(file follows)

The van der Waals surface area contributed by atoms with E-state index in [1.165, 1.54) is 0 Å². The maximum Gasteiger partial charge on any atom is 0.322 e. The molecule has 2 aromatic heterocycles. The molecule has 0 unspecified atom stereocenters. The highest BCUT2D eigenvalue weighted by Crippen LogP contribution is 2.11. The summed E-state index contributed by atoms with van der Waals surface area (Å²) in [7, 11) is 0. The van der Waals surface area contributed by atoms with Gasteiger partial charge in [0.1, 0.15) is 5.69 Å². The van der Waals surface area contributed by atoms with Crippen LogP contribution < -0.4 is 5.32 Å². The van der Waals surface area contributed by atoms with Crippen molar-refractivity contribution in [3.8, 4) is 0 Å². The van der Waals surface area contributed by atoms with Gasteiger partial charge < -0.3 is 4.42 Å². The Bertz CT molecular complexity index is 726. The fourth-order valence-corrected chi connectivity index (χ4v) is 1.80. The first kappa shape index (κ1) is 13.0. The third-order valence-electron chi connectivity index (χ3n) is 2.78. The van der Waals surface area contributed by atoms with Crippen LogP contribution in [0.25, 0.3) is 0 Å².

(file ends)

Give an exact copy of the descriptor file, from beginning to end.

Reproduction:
The van der Waals surface area contributed by atoms with E-state index in [1.165, 1.54) is 0 Å². The maximum Gasteiger partial charge on any atom is 0.322 e. The molecule has 2 aromatic heterocycles. The molecule has 0 unspecified atom stereocenters. The highest BCUT2D eigenvalue weighted by Crippen LogP contribution is 2.11. The summed E-state index contributed by atoms with van der Waals surface area (Å²) in [7, 11) is 0. The van der Waals surface area contributed by atoms with Gasteiger partial charge in [0.1, 0.15) is 5.69 Å². The van der Waals surface area contributed by atoms with Crippen LogP contribution < -0.4 is 5.32 Å². The van der Waals surface area contributed by atoms with Crippen molar-refractivity contribution in [3.8, 4) is 0 Å². The van der Waals surface area contributed by atoms with Gasteiger partial charge < -0.3 is 4.42 Å². The Bertz CT molecular complexity index is 726. The fourth-order valence-corrected chi connectivity index (χ4v) is 1.80. The first kappa shape index (κ1) is 13.0. The third-order valence-electron chi connectivity index (χ3n) is 2.78. The van der Waals surface area contributed by atoms with Crippen LogP contribution in [0.25, 0.3) is 0 Å².